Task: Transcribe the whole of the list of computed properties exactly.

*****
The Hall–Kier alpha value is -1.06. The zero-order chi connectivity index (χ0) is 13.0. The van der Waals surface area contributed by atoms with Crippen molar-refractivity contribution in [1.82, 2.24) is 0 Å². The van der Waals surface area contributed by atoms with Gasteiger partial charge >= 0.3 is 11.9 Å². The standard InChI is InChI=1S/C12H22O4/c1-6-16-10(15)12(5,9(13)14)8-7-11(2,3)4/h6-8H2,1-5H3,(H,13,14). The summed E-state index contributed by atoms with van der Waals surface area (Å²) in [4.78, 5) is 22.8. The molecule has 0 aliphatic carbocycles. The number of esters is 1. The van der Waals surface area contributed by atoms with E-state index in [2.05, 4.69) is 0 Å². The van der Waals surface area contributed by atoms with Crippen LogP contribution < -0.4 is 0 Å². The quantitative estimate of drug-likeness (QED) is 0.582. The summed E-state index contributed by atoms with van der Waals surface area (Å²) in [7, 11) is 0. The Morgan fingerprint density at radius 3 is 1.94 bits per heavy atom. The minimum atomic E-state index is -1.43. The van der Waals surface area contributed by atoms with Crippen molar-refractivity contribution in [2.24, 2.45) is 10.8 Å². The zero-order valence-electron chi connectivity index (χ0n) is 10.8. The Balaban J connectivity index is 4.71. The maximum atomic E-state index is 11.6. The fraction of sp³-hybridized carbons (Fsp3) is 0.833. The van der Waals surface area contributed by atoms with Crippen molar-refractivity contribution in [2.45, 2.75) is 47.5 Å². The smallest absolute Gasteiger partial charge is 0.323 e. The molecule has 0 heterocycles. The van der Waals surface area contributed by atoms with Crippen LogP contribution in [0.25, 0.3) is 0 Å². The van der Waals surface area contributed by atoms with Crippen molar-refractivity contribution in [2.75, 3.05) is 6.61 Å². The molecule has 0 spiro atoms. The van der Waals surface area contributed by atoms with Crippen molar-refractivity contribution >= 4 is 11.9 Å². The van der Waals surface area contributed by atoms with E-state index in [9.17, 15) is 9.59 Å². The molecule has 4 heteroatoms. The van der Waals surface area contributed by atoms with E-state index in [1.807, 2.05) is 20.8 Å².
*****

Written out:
The Hall–Kier alpha value is -1.06. The zero-order chi connectivity index (χ0) is 13.0. The van der Waals surface area contributed by atoms with Crippen molar-refractivity contribution in [1.82, 2.24) is 0 Å². The van der Waals surface area contributed by atoms with Gasteiger partial charge >= 0.3 is 11.9 Å². The standard InChI is InChI=1S/C12H22O4/c1-6-16-10(15)12(5,9(13)14)8-7-11(2,3)4/h6-8H2,1-5H3,(H,13,14). The summed E-state index contributed by atoms with van der Waals surface area (Å²) in [4.78, 5) is 22.8. The molecule has 0 aliphatic carbocycles. The number of esters is 1. The van der Waals surface area contributed by atoms with E-state index in [2.05, 4.69) is 0 Å². The van der Waals surface area contributed by atoms with Crippen LogP contribution < -0.4 is 0 Å². The quantitative estimate of drug-likeness (QED) is 0.582. The summed E-state index contributed by atoms with van der Waals surface area (Å²) in [7, 11) is 0. The Morgan fingerprint density at radius 3 is 1.94 bits per heavy atom. The minimum atomic E-state index is -1.43. The van der Waals surface area contributed by atoms with Crippen molar-refractivity contribution in [2.24, 2.45) is 10.8 Å². The zero-order valence-electron chi connectivity index (χ0n) is 10.8. The Balaban J connectivity index is 4.71. The maximum atomic E-state index is 11.6. The fraction of sp³-hybridized carbons (Fsp3) is 0.833. The van der Waals surface area contributed by atoms with Crippen molar-refractivity contribution in [2.45, 2.75) is 47.5 Å². The smallest absolute Gasteiger partial charge is 0.323 e. The molecule has 0 heterocycles. The van der Waals surface area contributed by atoms with Crippen LogP contribution in [0.25, 0.3) is 0 Å². The van der Waals surface area contributed by atoms with Crippen molar-refractivity contribution in [2.75, 3.05) is 6.61 Å². The molecule has 0 spiro atoms. The van der Waals surface area contributed by atoms with Crippen molar-refractivity contribution >= 4 is 11.9 Å². The van der Waals surface area contributed by atoms with E-state index in [9.17, 15) is 9.59 Å². The molecule has 4 heteroatoms. The van der Waals surface area contributed by atoms with E-state index in [1.807, 2.05) is 20.8 Å².